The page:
Washington University in St. Louis Researchers Explore a Rising Trend of Employer-Based Employee Financial Wellness Programs
In a Nutshell: Employee financial wellness programs have grown in popularity since the Great Recession, when many Americans suffered financial losses that led to chronic economic woes. While still not extremely prevalent among workplaces, the employer-led programs have ballooned from 50 to 300 as more companies have invested in the livelihoods of those on whom they depend for business success. Until recently, little research had been done on how the programs work — namely, on which types of approaches were most effective. A project from The Center for Social Development at Washington University in St. Louis called the Employee Financial Wellness Programs project (EFWP) undertook such research, publishing survey and in-depth interview results in a 2017 report. Further research is planned, with three pilot studies launching in early 2018, which will take a closer look at developing more effective financial wellness programs.
Just as many of us don’t always make the best dietary choices, we don’t always make the savviest financial decisions either.
A hospital employer interviewed for a research project at Washington University in St. Louis said: “It’s kind of like when you pay your car off. Do you drop the insurance, and all you carry is liability? But, then, what happens if you get in a car accident and it’s your fault? What are you going to do? People don’t think about that. They just think, ‘I can drop collision insurance. I have that much more money to spend.’”
A crash course in financial wellness would teach otherwise. Such courses were later organized at that hospital — before and after shift breaks — to make the courses convenient for as many employees as possible. The hospital is not alone in organizing financial wellness programs for employees. Modeled after health and wellness programs and traditional workplace benefits, financial wellness programs have been implemented by employers all over the country, especially in the aftermath of the Great Recession.
“There were fewer than 50 financial wellness programs when I started studying them after the recession hit,” said Meredith Covington, the Project Director of Employee Financial Wellness Programs — a research project conducted by the George Warren Brown School of Social Work’s Center for Social Development. “Now, there are more than 300.”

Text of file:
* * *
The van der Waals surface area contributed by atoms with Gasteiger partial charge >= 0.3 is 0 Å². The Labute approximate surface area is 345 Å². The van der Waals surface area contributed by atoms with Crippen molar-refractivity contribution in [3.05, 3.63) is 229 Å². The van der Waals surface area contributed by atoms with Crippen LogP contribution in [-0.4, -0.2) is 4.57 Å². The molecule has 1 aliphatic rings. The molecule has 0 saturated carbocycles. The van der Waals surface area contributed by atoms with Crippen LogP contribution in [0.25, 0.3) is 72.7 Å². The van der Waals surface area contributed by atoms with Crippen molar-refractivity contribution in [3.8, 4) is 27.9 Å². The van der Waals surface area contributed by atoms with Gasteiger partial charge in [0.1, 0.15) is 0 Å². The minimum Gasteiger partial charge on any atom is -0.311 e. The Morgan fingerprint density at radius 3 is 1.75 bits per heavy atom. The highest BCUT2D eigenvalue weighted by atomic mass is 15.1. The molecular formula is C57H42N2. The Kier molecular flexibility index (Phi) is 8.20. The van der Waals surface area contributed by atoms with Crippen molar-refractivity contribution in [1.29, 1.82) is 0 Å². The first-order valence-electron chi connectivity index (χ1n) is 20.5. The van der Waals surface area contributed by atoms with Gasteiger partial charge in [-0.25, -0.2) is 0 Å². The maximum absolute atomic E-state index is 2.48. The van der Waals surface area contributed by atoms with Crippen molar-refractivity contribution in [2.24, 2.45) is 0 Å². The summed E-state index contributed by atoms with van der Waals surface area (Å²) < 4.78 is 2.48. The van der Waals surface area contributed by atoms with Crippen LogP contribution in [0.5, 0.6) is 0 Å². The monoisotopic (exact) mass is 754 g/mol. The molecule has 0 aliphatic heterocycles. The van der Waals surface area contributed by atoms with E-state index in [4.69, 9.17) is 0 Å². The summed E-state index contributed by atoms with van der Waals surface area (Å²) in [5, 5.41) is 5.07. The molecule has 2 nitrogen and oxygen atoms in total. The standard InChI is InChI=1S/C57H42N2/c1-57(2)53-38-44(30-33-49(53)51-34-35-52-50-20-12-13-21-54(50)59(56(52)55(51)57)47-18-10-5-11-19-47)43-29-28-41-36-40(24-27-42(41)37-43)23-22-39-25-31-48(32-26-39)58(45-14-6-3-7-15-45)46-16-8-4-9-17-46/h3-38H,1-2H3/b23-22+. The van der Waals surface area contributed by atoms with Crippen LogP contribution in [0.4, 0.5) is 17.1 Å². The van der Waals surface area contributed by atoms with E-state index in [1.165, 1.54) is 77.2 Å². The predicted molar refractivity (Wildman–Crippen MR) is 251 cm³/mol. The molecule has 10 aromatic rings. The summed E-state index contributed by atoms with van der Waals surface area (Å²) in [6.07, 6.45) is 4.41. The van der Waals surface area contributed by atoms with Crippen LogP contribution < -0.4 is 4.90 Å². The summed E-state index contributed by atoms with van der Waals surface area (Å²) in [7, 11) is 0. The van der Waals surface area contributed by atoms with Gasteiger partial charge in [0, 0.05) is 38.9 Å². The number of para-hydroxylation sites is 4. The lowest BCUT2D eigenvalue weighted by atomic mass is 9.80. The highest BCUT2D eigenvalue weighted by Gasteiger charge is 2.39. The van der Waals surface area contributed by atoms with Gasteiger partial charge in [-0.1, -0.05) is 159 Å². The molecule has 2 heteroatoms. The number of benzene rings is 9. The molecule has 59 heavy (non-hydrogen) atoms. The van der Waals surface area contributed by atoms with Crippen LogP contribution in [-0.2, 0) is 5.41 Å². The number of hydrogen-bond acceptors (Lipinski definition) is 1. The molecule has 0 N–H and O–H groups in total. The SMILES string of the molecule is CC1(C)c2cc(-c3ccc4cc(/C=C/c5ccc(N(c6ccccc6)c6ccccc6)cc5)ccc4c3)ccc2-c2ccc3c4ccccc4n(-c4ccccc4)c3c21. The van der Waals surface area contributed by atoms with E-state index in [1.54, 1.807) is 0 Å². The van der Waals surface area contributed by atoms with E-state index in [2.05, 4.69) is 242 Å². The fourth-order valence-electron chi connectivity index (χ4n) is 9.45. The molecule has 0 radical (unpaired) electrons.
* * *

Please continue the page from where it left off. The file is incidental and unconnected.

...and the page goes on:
The project examines the motivations to participate among both employers and employees, as well as results from participants, and the types of programs that seem to work best. The first findings from the EFWP, which includes survey responses from 16,500 employees and employers, and in-depth interviews with 24 employers, were published in a 2017 report by Covington, Ellen Frank-Miller, Mathieu R. Despard, Geraldine Hannon, and Michal Grinstein-Weiss.
The premise of the study is that Americans’ financial struggles have continued post-recession, and they often carry those to the workplace, which can affect work performance.
“What you are going through at home will invariably transfer to work,” Covington said.
Many studies have addressed these phenomena. One study shows people spend an average of 13 hours per month worrying about money at work. Another 2012 survey showed that two-thirds of Americans live paycheck to paycheck. The American Psychological Association reported in 2015 that finances had been an ongoing stressor for Americans since 2007, and that this stress could significantly impact Americans’ health and well-being. Financial stress also tends to decrease employees’ productivity and increase absenteeism.
Smaller Companies are More Inclined to Prioritize Employees’ Financial Interests
Covington and her fellow researchers surveyed mostly small- to medium-sized companies, with a few Fortune 500 companies in the mix. Covington said the programs seem to be more popular among small- and medium-sized businesses that tend to prioritize employee well-being over return on investment.